(2.) BEFORE entering into the merits of the reference I deem it necessary to refer to the mistakes committed by the learned District Judge in making the reference. I do so in order that similar mistakes may not be made in future in this newly formed State. The initial mistake committed by him will appear from the order which I passed under Order 46, Rule 5, Civil P. C., returning the reference for amendment in the light of the observations made by me in that order. The order is reproduced below: "The District Judge has stated that on a plain reading of the said section he was not required to submit his opinion along with the records. This is in contravention of Rules 3 and 15, Chapter 15, Volume I, High Court Rules and Orders. It is also in contravention of the provisions of Sub clause (a) of Clause (1) of the said section, for the only way in which the High Court can find that it "appeared" to the civil Court making the reference "that a Court under its control had determined a suit of a class mentioned in Section 77 which under the provisions of that section should have been heard and determined by a Revenue Court" is by looking at the reference itself, which it would not be possible for the High Court to do if the reference does not fulfil the requirements of the said Rule 3 and Order 46, Rule 1, Civil P. C. It follows therefore that it was incumbent upon the learned District Judge when making the reference to (1) draw up a statement of the facts of the case, and (2) to state his own opinion showing how it appeared to him that the Court subordinate to his control had determined a suit of a class mentioned in Section 77 which under the provisions of that section should have been heard and determined by a revenue Court. The mere fact that the counsel for the parties conceded that point would not be a compliance with the above rules." In the amended reference received from him the learned District Judge has not only expressed the opinion called for from him but also his opinion on the merits of the case. He was again in error in doing so. An opinion on the merits of the case was neither asked for from him nor was he entitled to submit under the rules, and it will therefore be disregarded. Coming to the merits of the reference and to the question of the proper order to be passed by this Court, the suit being by a landowner to recover moneys claimed as due for the enjoyment of right of pasturage, it belongs to the class mentioned in Section 77 (3) (o), Punjab Tenancy Act and so was exclusively cognizable by a revenue Court. The learned counsel for the parties conceded this before the District Judge and also here. They also agreed that the first of the two conditions mentioned in Section 100(2) of the Tenancy Act was satisfied, namely, that the suit had been determined in good faith by the trial Court. This was obviously due to the fact that the plea of the suit being cognizable by a revenue Court was not taken before the Subordinate Judge but, as stated above, for the first time before the District Judge in appeal. The learned counsel were, however, at variance with regard to the other condition mentioned in the said Sub section as to whether the parties had, or had not, been prejudiced by the mistake as to jurisdiction committed by the trial Court. The learned counsel for the defendants, who were the appellants before the District Judge, contended that such a prejudice had been caused and therefore this Court should not order that the decree passed by the Subordinate Judge of Rohru be registered as a decree of the appropriate revenue Court. The proper order, according to him, to be passed by this Court is that the plaint be returned for presentation to the appropriate revenue Court. On the other hand, it was argued by the learned counsel for the plaintiff, the respondent in the lower appellate Court, that no such prejudice had been caused, and that the proper order to be passed by this Court is that the decree be registered in the appropriate revenue Court which had jurisdiction and the appeal filed by the defendants before the District Judge be returned to them for presentation to the appropriate appellate revenue Court. It will thus be seen that the attempt of the plaintiff is, subject to the result of any future appeal, to preserve the decree that has already been passed in his favour, whilst the defendants want to get rid of it and to have a trial 'de novo'. It may be further mentioned that the presiding officer at Rohru who decreed this suit as a Subordinate Judge also exercised jurisdiction as the appropriate Assistant Collector on the revenue side.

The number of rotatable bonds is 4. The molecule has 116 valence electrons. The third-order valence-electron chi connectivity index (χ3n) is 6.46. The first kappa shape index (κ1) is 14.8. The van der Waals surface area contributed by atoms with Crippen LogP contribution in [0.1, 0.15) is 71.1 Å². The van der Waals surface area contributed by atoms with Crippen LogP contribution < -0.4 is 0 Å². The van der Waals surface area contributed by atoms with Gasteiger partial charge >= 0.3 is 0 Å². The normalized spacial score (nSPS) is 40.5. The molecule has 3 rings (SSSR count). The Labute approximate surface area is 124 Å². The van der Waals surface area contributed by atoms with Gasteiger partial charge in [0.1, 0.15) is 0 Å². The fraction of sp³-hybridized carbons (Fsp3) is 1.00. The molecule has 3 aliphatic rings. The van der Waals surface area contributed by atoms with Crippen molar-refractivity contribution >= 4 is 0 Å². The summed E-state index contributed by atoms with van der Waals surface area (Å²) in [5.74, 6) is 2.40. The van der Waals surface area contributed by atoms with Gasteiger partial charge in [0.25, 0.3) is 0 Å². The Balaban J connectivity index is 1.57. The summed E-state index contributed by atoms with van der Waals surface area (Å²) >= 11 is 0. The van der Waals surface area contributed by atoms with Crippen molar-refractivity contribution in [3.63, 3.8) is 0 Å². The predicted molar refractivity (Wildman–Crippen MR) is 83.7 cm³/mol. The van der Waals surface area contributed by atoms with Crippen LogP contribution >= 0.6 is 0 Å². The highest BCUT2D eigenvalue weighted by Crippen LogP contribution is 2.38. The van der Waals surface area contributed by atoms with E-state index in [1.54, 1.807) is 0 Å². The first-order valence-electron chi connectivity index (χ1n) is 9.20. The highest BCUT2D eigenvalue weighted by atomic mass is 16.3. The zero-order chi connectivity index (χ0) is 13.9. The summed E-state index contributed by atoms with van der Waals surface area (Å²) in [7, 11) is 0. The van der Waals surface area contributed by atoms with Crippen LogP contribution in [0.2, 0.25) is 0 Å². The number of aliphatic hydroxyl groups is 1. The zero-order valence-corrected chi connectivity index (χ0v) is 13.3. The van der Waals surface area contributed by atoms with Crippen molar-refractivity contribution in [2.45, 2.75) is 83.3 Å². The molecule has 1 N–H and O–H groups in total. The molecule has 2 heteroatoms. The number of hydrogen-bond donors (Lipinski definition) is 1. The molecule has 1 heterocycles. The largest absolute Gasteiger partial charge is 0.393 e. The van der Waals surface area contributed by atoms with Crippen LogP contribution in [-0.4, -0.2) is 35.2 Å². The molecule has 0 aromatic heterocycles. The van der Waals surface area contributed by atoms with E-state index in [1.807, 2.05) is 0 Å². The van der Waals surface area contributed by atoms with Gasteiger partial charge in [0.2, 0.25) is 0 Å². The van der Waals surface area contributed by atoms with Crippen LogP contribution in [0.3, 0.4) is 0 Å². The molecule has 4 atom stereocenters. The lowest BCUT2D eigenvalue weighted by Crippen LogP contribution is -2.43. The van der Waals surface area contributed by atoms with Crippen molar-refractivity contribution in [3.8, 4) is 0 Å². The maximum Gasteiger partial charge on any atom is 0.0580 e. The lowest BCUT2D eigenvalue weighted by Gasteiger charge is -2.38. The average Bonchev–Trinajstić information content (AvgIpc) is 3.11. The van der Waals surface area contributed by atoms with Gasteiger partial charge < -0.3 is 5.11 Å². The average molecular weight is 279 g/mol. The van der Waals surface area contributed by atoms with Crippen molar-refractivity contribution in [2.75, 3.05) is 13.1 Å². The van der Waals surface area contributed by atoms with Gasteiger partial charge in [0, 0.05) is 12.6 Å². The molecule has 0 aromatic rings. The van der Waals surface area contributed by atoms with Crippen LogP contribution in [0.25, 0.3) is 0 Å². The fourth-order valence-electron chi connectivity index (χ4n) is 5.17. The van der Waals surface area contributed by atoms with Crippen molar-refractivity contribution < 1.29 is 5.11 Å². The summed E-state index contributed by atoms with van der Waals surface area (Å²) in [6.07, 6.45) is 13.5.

(3.) THE sole question for determination before me, therefore, is whether or not the parties have been prejudiced by the mistake as to jurisdiction committed by the trial Court, and what is the proper order that this Court should pass in this reference.;